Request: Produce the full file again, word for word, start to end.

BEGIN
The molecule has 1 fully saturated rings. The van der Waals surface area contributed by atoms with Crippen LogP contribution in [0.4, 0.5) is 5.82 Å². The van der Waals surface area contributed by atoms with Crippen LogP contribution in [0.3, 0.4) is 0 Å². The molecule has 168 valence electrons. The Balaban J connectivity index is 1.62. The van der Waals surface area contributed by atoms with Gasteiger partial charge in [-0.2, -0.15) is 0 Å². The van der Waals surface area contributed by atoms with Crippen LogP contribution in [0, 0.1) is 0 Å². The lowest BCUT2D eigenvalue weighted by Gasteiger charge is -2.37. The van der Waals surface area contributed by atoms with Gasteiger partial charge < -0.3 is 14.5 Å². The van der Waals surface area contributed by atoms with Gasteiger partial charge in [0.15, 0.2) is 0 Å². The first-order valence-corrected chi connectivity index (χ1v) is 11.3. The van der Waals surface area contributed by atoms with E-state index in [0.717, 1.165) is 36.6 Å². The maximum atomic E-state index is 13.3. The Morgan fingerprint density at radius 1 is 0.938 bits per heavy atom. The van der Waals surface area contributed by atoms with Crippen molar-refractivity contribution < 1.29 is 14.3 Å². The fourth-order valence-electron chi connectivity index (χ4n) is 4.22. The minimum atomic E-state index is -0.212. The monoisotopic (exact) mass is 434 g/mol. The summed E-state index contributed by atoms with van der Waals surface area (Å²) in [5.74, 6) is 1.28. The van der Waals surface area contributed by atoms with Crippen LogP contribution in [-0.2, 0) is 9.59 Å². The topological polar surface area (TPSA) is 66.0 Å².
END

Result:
The molecule has 1 fully saturated rings. The van der Waals surface area contributed by atoms with Crippen LogP contribution in [0.4, 0.5) is 5.82 Å². The van der Waals surface area contributed by atoms with Crippen LogP contribution in [0.3, 0.4) is 0 Å². The molecule has 168 valence electrons. The Balaban J connectivity index is 1.62. The van der Waals surface area contributed by atoms with Gasteiger partial charge in [-0.2, -0.15) is 0 Å². The van der Waals surface area contributed by atoms with Crippen LogP contribution in [0, 0.1) is 0 Å². The lowest BCUT2D eigenvalue weighted by Gasteiger charge is -2.37. The van der Waals surface area contributed by atoms with Gasteiger partial charge < -0.3 is 14.5 Å². The van der Waals surface area contributed by atoms with Gasteiger partial charge in [0.15, 0.2) is 0 Å². The first-order valence-corrected chi connectivity index (χ1v) is 11.3. The van der Waals surface area contributed by atoms with E-state index in [0.717, 1.165) is 36.6 Å². The maximum atomic E-state index is 13.3. The Morgan fingerprint density at radius 1 is 0.938 bits per heavy atom. The van der Waals surface area contributed by atoms with Crippen molar-refractivity contribution < 1.29 is 14.3 Å². The fourth-order valence-electron chi connectivity index (χ4n) is 4.22. The minimum atomic E-state index is -0.212. The monoisotopic (exact) mass is 434 g/mol. The summed E-state index contributed by atoms with van der Waals surface area (Å²) in [5.74, 6) is 1.28. The van der Waals surface area contributed by atoms with Crippen LogP contribution in [-0.2, 0) is 9.59 Å². The topological polar surface area (TPSA) is 66.0 Å².